From today’s reading in Tyndale’s One Year Chronological Bible dated 12/5:

Today Paul, Luke, and a brother in Christ named Aristarchus, along with other prisoners, board a ship to Rome. On the way, they encounter severe weather. “Paul advised them, saying, ‘Men, I perceive that this voyage will end with disaster and much loss, not only of the cargo and ship, but also our lives.’” But the centurion, helmsman, and the ship owner ignore the warning and continue sailing into dangerous storms which cause damage and loss to the ship.

“But after long abstinence from food, Paul stood in the midst of them and said, ‘Men, you should have listened to me, and not have sailed from Crete and incurred this disaster and loss. And now I urge you to take heart, for there will be no loss of life among you, but only of the ship. For there stood by me this night an angel of the God to whom I belong and whom I serve, saying, ‘Do not be afraid, Paul; you must be brought before Caesar; and indeed God has granted you all those who sail with you.’ Therefore take heart, men, for I believe God that it will be just as it was told me. However, we must run aground on a certain island.’”

After fourteen days without food, Paul encourages the men to eat – “‘Therefore I urge you to take nourishment, for this is for your survival, since not a hair will fall from the head of any of you.’ And when he had said these things, he took bread and gave thanks to God in the presence of them all; and when he had broken it he began to eat. Then they were all encouraged, and also took food themselves. And in all we were two hundred and seventy-six persons on the ship.” 

When the ship runs aground, the soldiers plan to kill the prisoners to avoid anyone escaping. “But the centurion, wanting to save Paul, kept them from their purpose, and commanded that those who could swim should jump overboard first and get to land, and the rest, some on boards and some on parts of the ship. And so it was that they all escaped safely to land.”

God is going to keep His promise as He always does. Tomorrow Paul arrives in Rome. Keep reading.

(Acts 27:1-44)

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From today’s reading in Tyndale’s One Year Chronological Bible dated 12/4:

When Paul appears before Felix in Caesarea, his accusers say, “For we have found this man a plague, a creator of dissension among all the Jews throughout the world, and a ringleader of the sect of the Nazarenes. He even tried to profane the temple, and we seized him, and wanted to judge him according to our law.”

Paul responds saying, “they neither found me in the temple disputing with anyone nor inciting the crowd, either in the synagogues or in the city. Nor can they prove the things of which they now accuse me. But this I confess to you, that according to the Way which they call a sect, so I worship the God of my fathers, believing all things which are written in the Law and in the Prophets. I have hope in God, which they themselves also accept, that there will be a resurrection of the dead, both of the just and the unjust. This being so, I myself always strive to have a conscience without offense toward God and men.”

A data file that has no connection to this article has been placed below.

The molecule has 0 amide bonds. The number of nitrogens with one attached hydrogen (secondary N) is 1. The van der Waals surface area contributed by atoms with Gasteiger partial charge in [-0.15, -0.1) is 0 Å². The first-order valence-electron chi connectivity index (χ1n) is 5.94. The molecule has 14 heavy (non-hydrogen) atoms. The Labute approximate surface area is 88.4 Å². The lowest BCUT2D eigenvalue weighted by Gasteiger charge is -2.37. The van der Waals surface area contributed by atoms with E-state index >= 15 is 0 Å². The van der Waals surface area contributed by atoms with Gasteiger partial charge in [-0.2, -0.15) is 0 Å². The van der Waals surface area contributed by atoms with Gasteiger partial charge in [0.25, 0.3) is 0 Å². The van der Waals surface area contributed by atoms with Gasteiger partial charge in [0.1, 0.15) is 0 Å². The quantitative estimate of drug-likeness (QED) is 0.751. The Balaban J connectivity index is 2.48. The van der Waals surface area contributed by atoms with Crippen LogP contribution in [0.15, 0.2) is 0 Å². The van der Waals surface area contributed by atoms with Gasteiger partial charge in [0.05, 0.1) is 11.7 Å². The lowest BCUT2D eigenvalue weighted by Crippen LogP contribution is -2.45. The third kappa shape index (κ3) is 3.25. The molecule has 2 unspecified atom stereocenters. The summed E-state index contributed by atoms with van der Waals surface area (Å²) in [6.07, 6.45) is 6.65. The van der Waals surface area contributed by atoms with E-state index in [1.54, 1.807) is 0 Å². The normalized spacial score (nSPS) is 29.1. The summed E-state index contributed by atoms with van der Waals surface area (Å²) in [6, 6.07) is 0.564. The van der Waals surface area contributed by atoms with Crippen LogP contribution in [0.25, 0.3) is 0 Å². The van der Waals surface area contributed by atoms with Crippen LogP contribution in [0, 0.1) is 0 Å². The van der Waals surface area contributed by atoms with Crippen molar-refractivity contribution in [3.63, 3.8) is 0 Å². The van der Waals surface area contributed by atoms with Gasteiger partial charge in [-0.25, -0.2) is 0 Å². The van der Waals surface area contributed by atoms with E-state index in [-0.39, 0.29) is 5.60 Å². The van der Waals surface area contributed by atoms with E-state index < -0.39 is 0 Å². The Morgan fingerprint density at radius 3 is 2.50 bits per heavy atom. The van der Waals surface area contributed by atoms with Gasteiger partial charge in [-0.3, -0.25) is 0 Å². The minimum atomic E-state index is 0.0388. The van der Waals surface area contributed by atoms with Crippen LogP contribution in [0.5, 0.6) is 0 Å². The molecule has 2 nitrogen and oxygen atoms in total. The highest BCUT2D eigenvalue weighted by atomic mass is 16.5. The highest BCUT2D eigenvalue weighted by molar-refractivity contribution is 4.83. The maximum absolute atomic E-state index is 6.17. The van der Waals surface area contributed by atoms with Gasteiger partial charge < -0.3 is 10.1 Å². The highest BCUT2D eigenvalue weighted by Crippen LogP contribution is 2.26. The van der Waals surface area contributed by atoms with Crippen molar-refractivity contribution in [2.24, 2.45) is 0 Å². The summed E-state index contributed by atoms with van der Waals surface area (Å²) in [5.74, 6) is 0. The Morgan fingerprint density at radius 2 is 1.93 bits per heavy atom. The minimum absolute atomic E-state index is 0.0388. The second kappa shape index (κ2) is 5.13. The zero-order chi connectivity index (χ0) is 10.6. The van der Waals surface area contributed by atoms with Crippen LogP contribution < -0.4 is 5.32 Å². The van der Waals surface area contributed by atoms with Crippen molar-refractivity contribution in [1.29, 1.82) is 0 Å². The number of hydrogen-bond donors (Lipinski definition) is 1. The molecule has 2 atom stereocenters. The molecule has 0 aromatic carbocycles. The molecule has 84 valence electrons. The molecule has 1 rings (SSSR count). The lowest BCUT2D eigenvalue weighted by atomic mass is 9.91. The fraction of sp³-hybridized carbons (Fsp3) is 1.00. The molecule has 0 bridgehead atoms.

After hearing both sides, Felix sends Paul back to prison but with liberty and rights to visitations. “But after two years Porcius Festus succeeded Felix; and Felix, wanting to do the Jews a favor, left Paul bound.”

Festus honors the Jews’ request and agrees to send Paul back to Jerusalem to be tried. But Paul, not wanting to be tried in Jerusalem, invokes his rights as a Roman citizen and requests that his case be appealed before Caesar – “For if I am an offender, or have committed anything deserving of death, I do not object to dying; but if there is nothing in these things of which these men accuse me, no one can deliver me to them. I appeal to Caesar.”

When King Agrippa II (son of King Herod Agrippa I who killed James and great-grandson of Herod the Great who killed the babies in Bethlehem in search of Jesus) visits Cæsarea, Festus presents Paul’s case to him. So Paul again shares his testimony of how he once persecuted Christians but when he encountered Jesus on the road to Damascus his life forever changed.

Paul uses his life to teach everyone he can about Christ, no matter his circumstances or the cost to himself. Paul says, “Therefore, having obtained help from God, to this day I stand, witnessing both to small and great, saying no other things than those which the prophets and Moses said would come- that the Christ would suffer, that He would be the first to rise from the dead, and would proclaim light to the Jewish people and to the Gentiles.”

“Then Agrippa said to Paul, ‘You almost persuade me to become a Christian.’ And Paul said, ‘I would to God that not only you, but also all who hear me today, might become both almost and altogether such as I am, except for these chains.’”

King Agrippa II and the others conclude that Paul is not deserving of death or chains but since Paul requested to go before Cæsar, tomorrow Paul is off to Rome. Keep reading.

(Acts 24:1-26:32)

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From today’s reading in Tyndale’s One Year Chronological Bible dated 12/3:

While being led into the barracks, Paul is given permission to speak to the angry mob. So Paul stands in front of the crowd and begins sharing his testimony in Hebrew. When they heard him speak Hebrew, they kept silent for a moment.